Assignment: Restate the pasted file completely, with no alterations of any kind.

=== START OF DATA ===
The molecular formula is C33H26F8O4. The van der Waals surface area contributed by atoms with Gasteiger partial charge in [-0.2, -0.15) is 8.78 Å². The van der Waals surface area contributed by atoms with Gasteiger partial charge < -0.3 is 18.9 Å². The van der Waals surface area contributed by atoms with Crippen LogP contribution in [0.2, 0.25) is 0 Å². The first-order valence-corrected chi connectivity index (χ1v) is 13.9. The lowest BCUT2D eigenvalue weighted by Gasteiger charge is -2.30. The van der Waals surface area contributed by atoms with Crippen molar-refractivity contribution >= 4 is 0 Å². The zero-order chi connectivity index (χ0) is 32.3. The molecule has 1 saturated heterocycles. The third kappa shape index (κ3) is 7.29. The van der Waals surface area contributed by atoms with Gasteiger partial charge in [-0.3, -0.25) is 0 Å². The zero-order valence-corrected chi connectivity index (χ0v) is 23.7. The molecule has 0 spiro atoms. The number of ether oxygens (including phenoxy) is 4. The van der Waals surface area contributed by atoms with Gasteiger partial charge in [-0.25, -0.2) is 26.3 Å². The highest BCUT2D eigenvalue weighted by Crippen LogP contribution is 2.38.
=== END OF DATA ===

The molecular formula is C33H26F8O4. The van der Waals surface area contributed by atoms with Gasteiger partial charge in [-0.2, -0.15) is 8.78 Å². The van der Waals surface area contributed by atoms with Gasteiger partial charge < -0.3 is 18.9 Å². The van der Waals surface area contributed by atoms with Crippen LogP contribution in [0.2, 0.25) is 0 Å². The first-order valence-corrected chi connectivity index (χ1v) is 13.9. The lowest BCUT2D eigenvalue weighted by Gasteiger charge is -2.30. The van der Waals surface area contributed by atoms with Crippen molar-refractivity contribution >= 4 is 0 Å². The zero-order chi connectivity index (χ0) is 32.3. The molecule has 1 saturated heterocycles. The third kappa shape index (κ3) is 7.29. The van der Waals surface area contributed by atoms with Gasteiger partial charge in [-0.3, -0.25) is 0 Å². The zero-order valence-corrected chi connectivity index (χ0v) is 23.7. The molecule has 0 spiro atoms. The number of ether oxygens (including phenoxy) is 4. The van der Waals surface area contributed by atoms with Gasteiger partial charge in [-0.25, -0.2) is 26.3 Å². The highest BCUT2D eigenvalue weighted by Crippen LogP contribution is 2.38.